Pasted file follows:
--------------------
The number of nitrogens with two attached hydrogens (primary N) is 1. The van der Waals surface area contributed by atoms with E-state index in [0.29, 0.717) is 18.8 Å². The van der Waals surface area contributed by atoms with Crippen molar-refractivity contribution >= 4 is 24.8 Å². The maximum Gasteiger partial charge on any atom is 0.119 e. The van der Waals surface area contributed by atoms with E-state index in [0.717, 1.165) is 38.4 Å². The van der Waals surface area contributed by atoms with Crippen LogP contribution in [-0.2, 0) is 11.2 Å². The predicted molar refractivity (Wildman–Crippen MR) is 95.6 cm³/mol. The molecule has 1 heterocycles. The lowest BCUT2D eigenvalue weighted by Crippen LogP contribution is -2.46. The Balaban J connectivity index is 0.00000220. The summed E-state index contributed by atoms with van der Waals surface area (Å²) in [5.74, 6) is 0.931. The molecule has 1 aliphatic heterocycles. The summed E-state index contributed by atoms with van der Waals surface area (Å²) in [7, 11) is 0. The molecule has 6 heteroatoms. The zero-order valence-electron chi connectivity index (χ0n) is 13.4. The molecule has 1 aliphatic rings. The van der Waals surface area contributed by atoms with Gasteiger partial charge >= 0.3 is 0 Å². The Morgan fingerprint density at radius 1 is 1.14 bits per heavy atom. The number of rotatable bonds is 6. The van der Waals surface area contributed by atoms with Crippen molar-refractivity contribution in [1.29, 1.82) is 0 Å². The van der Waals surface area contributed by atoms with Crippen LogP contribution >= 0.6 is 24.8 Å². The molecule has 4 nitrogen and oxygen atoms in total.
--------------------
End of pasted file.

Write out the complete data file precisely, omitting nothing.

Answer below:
The number of nitrogens with two attached hydrogens (primary N) is 1. The van der Waals surface area contributed by atoms with E-state index in [0.29, 0.717) is 18.8 Å². The van der Waals surface area contributed by atoms with Crippen molar-refractivity contribution >= 4 is 24.8 Å². The maximum Gasteiger partial charge on any atom is 0.119 e. The van der Waals surface area contributed by atoms with E-state index in [0.717, 1.165) is 38.4 Å². The van der Waals surface area contributed by atoms with Crippen LogP contribution in [-0.2, 0) is 11.2 Å². The predicted molar refractivity (Wildman–Crippen MR) is 95.6 cm³/mol. The molecule has 1 heterocycles. The lowest BCUT2D eigenvalue weighted by Crippen LogP contribution is -2.46. The Balaban J connectivity index is 0.00000220. The summed E-state index contributed by atoms with van der Waals surface area (Å²) in [5.74, 6) is 0.931. The molecule has 1 aliphatic heterocycles. The summed E-state index contributed by atoms with van der Waals surface area (Å²) in [7, 11) is 0. The molecule has 6 heteroatoms. The zero-order valence-electron chi connectivity index (χ0n) is 13.4. The molecule has 1 aliphatic rings. The van der Waals surface area contributed by atoms with Gasteiger partial charge >= 0.3 is 0 Å². The Morgan fingerprint density at radius 1 is 1.14 bits per heavy atom. The number of rotatable bonds is 6. The van der Waals surface area contributed by atoms with Crippen molar-refractivity contribution in [1.29, 1.82) is 0 Å². The van der Waals surface area contributed by atoms with Crippen LogP contribution >= 0.6 is 24.8 Å². The molecule has 4 nitrogen and oxygen atoms in total.